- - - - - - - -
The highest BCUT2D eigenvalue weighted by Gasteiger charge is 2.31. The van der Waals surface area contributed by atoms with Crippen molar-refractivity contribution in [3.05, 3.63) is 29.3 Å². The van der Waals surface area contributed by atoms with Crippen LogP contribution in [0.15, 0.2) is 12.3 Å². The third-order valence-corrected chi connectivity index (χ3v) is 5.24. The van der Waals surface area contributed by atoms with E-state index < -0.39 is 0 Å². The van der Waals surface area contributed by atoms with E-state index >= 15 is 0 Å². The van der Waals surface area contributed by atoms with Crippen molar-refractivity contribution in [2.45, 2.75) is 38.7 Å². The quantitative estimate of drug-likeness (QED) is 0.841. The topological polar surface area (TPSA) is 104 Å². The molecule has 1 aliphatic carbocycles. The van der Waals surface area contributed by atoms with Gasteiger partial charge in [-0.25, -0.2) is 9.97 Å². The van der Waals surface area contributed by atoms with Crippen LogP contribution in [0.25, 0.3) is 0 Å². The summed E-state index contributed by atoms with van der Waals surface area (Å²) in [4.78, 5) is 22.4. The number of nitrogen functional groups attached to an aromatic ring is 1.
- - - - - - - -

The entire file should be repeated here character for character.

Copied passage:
The highest BCUT2D eigenvalue weighted by Gasteiger charge is 2.31. The van der Waals surface area contributed by atoms with Crippen molar-refractivity contribution in [3.05, 3.63) is 29.3 Å². The van der Waals surface area contributed by atoms with Crippen LogP contribution in [0.15, 0.2) is 12.3 Å². The third-order valence-corrected chi connectivity index (χ3v) is 5.24. The van der Waals surface area contributed by atoms with E-state index < -0.39 is 0 Å². The van der Waals surface area contributed by atoms with E-state index >= 15 is 0 Å². The van der Waals surface area contributed by atoms with Crippen molar-refractivity contribution in [2.45, 2.75) is 38.7 Å². The quantitative estimate of drug-likeness (QED) is 0.841. The topological polar surface area (TPSA) is 104 Å². The molecule has 1 aliphatic carbocycles. The van der Waals surface area contributed by atoms with Gasteiger partial charge in [-0.25, -0.2) is 9.97 Å². The van der Waals surface area contributed by atoms with Crippen LogP contribution in [0.25, 0.3) is 0 Å². The summed E-state index contributed by atoms with van der Waals surface area (Å²) in [4.78, 5) is 22.4. The number of nitrogen functional groups attached to an aromatic ring is 1.